A real blast from the past was Randy Schlitter, the president and founder of RANS Aircraft. Thirty years ago Randy owned a small bike shop in Hays Kansas and I was a manufacturers Rep selling bike parts. Once a month I would make the trek to Kansas City and along the way I would visit every small town hardware store and try to sell a few bike parts. I fancied myself as the Campagnolo expert and my sample bag was full of high dollar racing parts. The reality was….I was lucky to sell a few boxes of Wald bearings and maybe a sissy bar or some inner tubes.
Randy’s shop was one of the few real bike shops between Denver and KC. It was just a small space with limited inventory but Randy was the real deal. He read the trade magazines, followed the trends and dreamed big. Even then, he was interested in manufacturing. I proudly carried a RANS belt pack that he developed when he was looking into the bike pannier business. It was ten cents of quilted fabric with a couple of belt loops sewn on. I’ll never forget the logo. It was done in that weird ballooned font of 1970 computer culture. Eventually he designed and produced the RANS Recumbent, which was the most affordable recumbent available. Quickly, the RANS Recumbents became a true player in the industry, with significant production and good distribution.
I remember sitting in his kitchen one morning and asking about the drawings of aircraft that were laying around. Some were conventional looking aircraft and some were futuristic lifting bodies similar to the modern stealth fighter. Randy calmly told me, that someday, he was going to build airplanes.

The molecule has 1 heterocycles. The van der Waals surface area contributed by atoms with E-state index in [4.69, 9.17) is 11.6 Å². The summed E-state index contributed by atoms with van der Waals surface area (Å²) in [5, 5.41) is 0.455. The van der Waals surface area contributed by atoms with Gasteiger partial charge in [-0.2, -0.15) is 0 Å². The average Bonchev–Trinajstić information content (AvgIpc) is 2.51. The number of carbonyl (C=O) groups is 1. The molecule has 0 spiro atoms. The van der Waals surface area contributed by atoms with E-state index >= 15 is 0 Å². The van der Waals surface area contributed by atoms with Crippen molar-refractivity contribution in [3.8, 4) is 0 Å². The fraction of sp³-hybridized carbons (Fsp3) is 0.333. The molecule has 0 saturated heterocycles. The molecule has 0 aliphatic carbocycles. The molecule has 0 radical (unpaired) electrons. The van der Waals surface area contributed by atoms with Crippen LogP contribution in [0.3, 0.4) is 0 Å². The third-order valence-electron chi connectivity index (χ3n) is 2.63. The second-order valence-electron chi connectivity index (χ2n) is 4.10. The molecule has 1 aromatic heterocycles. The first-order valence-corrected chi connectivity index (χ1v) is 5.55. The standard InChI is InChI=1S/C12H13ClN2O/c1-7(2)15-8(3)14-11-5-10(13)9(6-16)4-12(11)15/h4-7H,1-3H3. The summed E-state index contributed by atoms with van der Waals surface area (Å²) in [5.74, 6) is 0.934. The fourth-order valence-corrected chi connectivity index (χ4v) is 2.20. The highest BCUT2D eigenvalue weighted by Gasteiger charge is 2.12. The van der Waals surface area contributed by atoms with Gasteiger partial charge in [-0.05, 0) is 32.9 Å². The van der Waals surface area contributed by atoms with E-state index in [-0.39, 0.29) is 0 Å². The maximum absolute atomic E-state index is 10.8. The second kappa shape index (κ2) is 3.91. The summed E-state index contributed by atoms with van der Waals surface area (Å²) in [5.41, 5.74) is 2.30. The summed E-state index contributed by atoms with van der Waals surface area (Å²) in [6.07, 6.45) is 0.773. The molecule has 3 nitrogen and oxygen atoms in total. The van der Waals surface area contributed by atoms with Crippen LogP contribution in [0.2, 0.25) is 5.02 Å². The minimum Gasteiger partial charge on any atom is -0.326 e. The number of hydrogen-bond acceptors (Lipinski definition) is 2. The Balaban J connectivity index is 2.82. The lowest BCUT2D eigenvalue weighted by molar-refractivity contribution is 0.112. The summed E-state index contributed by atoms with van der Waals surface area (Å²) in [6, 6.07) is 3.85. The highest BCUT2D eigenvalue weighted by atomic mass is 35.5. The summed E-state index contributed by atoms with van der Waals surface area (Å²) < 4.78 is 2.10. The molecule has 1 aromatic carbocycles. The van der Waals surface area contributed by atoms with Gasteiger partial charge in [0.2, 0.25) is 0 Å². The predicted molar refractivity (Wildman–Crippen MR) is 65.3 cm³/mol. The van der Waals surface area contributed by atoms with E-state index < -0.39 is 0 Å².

NOW…. THIRTY YEARS LATER…. RANS is a leader in light sport Aviation.
There we were, two old guys, sitting in the shade of his exhibit, chatting about the “good ol” days and all the changes we’ve seen. He told me that he had recently sold the recumbent manufacturing business but still kept his hand in as a consultant. We talked about the Aviation business and how it was starting to come back from the recession. I was happy to learn that Randy is still sailing, he is looking for a new boat like the Hunter 26.5 I left in Colorado. We made plans to hook up in Punta Gorda and sail together.
Paul C. Enlisted me to fly a demo tandem with him during the evening flights. I was pretty nervous, its been years since my last foot launch and I think the last tandem was with Moe Sheldon at the Salton Sea more than 5 years ago. I was worried that my knee would fail and I’d end up embarrassing Paul by face planting but we launched and landed without incident. Thanks Paul.